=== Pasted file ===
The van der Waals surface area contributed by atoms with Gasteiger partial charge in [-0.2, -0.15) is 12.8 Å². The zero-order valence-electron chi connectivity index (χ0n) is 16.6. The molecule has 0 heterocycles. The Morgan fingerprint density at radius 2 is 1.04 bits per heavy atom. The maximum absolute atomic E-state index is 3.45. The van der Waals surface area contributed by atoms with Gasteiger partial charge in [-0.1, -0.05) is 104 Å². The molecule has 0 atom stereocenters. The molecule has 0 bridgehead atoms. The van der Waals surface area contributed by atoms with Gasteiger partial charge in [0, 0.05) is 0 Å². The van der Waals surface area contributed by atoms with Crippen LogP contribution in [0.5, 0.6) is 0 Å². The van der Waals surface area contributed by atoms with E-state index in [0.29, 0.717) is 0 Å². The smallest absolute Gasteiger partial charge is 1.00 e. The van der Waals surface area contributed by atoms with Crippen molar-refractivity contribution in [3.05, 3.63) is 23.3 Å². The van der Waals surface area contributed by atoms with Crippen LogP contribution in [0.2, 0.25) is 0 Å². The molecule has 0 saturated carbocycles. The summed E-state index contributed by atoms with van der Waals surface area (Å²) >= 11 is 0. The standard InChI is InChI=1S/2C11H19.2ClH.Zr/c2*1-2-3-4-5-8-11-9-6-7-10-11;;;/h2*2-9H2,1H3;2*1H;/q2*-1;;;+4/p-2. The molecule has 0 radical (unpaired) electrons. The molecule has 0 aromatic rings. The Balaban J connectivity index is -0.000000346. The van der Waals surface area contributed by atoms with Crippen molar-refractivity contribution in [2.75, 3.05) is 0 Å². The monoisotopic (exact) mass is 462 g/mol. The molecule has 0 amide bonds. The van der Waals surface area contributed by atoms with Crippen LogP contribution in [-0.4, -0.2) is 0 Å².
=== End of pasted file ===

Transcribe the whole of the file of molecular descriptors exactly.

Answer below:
The van der Waals surface area contributed by atoms with Gasteiger partial charge in [-0.2, -0.15) is 12.8 Å². The zero-order valence-electron chi connectivity index (χ0n) is 16.6. The molecule has 0 heterocycles. The Morgan fingerprint density at radius 2 is 1.04 bits per heavy atom. The maximum absolute atomic E-state index is 3.45. The van der Waals surface area contributed by atoms with Gasteiger partial charge in [-0.1, -0.05) is 104 Å². The molecule has 0 atom stereocenters. The molecule has 0 bridgehead atoms. The van der Waals surface area contributed by atoms with Gasteiger partial charge in [0, 0.05) is 0 Å². The van der Waals surface area contributed by atoms with Crippen LogP contribution in [0.5, 0.6) is 0 Å². The van der Waals surface area contributed by atoms with E-state index in [0.29, 0.717) is 0 Å². The smallest absolute Gasteiger partial charge is 1.00 e. The van der Waals surface area contributed by atoms with Crippen molar-refractivity contribution in [3.05, 3.63) is 23.3 Å². The van der Waals surface area contributed by atoms with Crippen LogP contribution in [0.2, 0.25) is 0 Å². The molecule has 0 saturated carbocycles. The summed E-state index contributed by atoms with van der Waals surface area (Å²) >= 11 is 0. The standard InChI is InChI=1S/2C11H19.2ClH.Zr/c2*1-2-3-4-5-8-11-9-6-7-10-11;;;/h2*2-9H2,1H3;2*1H;/q2*-1;;;+4/p-2. The molecule has 0 radical (unpaired) electrons. The molecule has 0 aromatic rings. The Balaban J connectivity index is -0.000000346. The van der Waals surface area contributed by atoms with Crippen molar-refractivity contribution in [2.75, 3.05) is 0 Å². The monoisotopic (exact) mass is 462 g/mol. The molecule has 0 amide bonds. The van der Waals surface area contributed by atoms with Crippen LogP contribution in [-0.4, -0.2) is 0 Å².